Mabus, Hendrix added, takes the duty of naming ships -- an exclusive purview of the secretary of the Navy -- very seriously.
"He thinks about it very carefully," he said. "But he also proceeds based on his vision and his agenda for the Navy."
Perhaps more crucial to understanding the hesitancy to christen a USS Fallujah is the region's recent history, Hendrix said.
Almost exactly nine years after Operation Phantom Fury, news came in January 2014 that Fallujah had fallen to al-Qaeda militants, a blow that prompted painful reflection among many who had fought there.
WIth that loss still fresh, Hendrix said, it may be too soon to mark the battle with a ship.
"The Iraq War has carried a lot of emotional baggage for people from both political persuasions. Getting people to come to grips with that, it just seems like we've too close to it," he said. "It's not like Iwo Jima, it's not like Tripoli where the situation has sort of stabilized. The sacrifices are deeply felt, and it doesn't seem like there's a lot of appetite at this time."
While the Navy did name a Ticonderoga-class guided missile cruiser after the Vietnamese battle of Hue City, another costly urban conflict in an war fraught with loss, the ship was ordered 19 years after the 1968 battle, Hendrix said, allowing the nation more time to process what had taken place.
But for Adel Abudayeh, a medically retired Marine staff sergeant who fought in Phantom Fury with 3rd Battalion, 1st Marines, Fallujah is about the troops who fought there bravely, not the battle's strategic significance or long-term outcome. Abudayeh, 32, lost his best friend in the battle and remembers a fog of war so intense that one day blended into another in the fighting.
"When we heard the news that Fallujah got retaken by the enemy, there was a whole bunch of people upset," Abudayeh recalled. "But you need to remember that we were tasked to go clear the city of insurgents ... and that's exactly what we did. It was never to conquer that city and hold it forever. I didn't care that [the enemy] took it back."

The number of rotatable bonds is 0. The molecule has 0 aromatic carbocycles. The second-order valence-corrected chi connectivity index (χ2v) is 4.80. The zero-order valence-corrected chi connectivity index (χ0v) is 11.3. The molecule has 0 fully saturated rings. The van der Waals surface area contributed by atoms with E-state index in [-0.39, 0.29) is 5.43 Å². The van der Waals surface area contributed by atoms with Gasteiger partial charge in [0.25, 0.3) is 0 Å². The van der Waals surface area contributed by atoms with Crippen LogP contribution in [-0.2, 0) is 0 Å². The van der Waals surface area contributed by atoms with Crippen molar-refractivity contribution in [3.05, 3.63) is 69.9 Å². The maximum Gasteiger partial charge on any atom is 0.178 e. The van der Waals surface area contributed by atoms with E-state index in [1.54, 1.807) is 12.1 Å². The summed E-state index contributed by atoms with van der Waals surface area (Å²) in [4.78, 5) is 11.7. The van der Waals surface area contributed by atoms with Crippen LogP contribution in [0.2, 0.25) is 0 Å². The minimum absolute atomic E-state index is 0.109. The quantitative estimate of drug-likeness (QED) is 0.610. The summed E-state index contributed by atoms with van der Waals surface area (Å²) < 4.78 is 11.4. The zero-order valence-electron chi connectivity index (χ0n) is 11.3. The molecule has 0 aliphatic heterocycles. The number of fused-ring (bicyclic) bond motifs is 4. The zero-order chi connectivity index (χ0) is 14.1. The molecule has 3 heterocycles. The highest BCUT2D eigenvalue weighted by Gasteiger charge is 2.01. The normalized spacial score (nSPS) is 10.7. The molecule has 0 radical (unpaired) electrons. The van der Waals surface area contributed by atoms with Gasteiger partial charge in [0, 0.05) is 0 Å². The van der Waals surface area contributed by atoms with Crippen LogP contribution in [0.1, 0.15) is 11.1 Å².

As the Navy looks to add more amphibious ships to the fleet in coming years, the secretary of the Navy will have multiple opportunities to revisit the possibility of a USS Fallujah. The Navy has yet to announce the name of LHA-8, the third ship in the new America class, planned to enter service in 2024.
A spokesman for Mabus, Navy Lt. Eric Durie, said the ship had yet to be named.
"Sometime before the keel laying or christening the Secretary will make his decision regarding the name of the ship," Durie said in an email to Military.com. "Once that decision is made, Congress is notified of the secretary's choice. Thirty days after this notification is made, the name may be publicly announced."
Hendrix suggested Fallujah might also be an appropriate name for one of the future L(X)Rs, a new class of 11 amphibious ships intended to replace aging dock landing ships. According to a congressional background briefing report, the Navy plans to buy the first of the ships in 2020. If we do see a USS Fallujah, he said, it's likely it will be in the next presidential administration.
It's important that still-young veterans of the Iraq War see their sacrifices memorialized with a ship, said Bart Skiba, a Marine veteran who deployed to Fallujah as a machine gunner with 3rd Battalion, 8th Marines in January 2005 as Phantom Fury was drawing to a close. Skiba, 30, now works for the Department of Justice and is studying military history at a graduate program at George Mason University.
"Marines, we know our history through battles. We talk to one another in a sense of what we have done as a collective. We talk about Chosin Reservoir, Iwo Jima, Belleau Wood," he said. "The Battle [of Fallujah], based on valor, tactics, the pure courage of the Marines, will go down in Marine Corps history. The Marines distinguished themselves."
Spann, the veteran of the first battle of Fallujah, agreed.
"I would love to have a ship named after that battle because it signifies some of the sacrifices the guys made, not only those who were killed, but those who were injured, and the families of the fallen," he said. "It's another battle streamer."
For Abudayeh, though, the real legacy of Fallujah is in the memories of the troops who fought there.
"Are they trying to let the world know what we're capable of? Sure, absolutely," he said. "If it's for us to remember the battle? We are never going to forget what happened there ... we don't need a ship for that."